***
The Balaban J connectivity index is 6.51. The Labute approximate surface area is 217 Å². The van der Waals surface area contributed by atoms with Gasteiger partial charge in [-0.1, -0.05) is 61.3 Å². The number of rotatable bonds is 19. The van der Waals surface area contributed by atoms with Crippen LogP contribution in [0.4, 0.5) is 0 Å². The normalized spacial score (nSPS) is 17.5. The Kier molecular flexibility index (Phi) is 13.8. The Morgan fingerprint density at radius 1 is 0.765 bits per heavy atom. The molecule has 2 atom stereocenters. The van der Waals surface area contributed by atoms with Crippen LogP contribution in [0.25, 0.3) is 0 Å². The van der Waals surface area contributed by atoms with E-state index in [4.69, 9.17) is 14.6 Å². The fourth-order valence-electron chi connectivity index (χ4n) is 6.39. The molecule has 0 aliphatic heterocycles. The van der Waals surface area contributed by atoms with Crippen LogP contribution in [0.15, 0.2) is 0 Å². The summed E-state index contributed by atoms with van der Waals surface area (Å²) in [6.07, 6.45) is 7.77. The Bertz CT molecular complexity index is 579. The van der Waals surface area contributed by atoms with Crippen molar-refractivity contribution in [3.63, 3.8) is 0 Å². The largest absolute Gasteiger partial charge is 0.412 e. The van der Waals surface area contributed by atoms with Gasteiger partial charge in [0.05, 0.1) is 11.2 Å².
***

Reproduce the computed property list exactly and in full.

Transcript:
The Balaban J connectivity index is 6.51. The Labute approximate surface area is 217 Å². The van der Waals surface area contributed by atoms with Gasteiger partial charge in [-0.1, -0.05) is 61.3 Å². The number of rotatable bonds is 19. The van der Waals surface area contributed by atoms with Crippen LogP contribution in [0.4, 0.5) is 0 Å². The normalized spacial score (nSPS) is 17.5. The Kier molecular flexibility index (Phi) is 13.8. The Morgan fingerprint density at radius 1 is 0.765 bits per heavy atom. The molecule has 2 atom stereocenters. The van der Waals surface area contributed by atoms with Crippen LogP contribution in [0.25, 0.3) is 0 Å². The van der Waals surface area contributed by atoms with E-state index in [4.69, 9.17) is 14.6 Å². The fourth-order valence-electron chi connectivity index (χ4n) is 6.39. The molecule has 0 aliphatic heterocycles. The van der Waals surface area contributed by atoms with Crippen LogP contribution in [0.15, 0.2) is 0 Å². The summed E-state index contributed by atoms with van der Waals surface area (Å²) in [6.07, 6.45) is 7.77. The Bertz CT molecular complexity index is 579. The van der Waals surface area contributed by atoms with Crippen molar-refractivity contribution in [3.63, 3.8) is 0 Å². The largest absolute Gasteiger partial charge is 0.412 e. The van der Waals surface area contributed by atoms with Gasteiger partial charge in [0.05, 0.1) is 11.2 Å².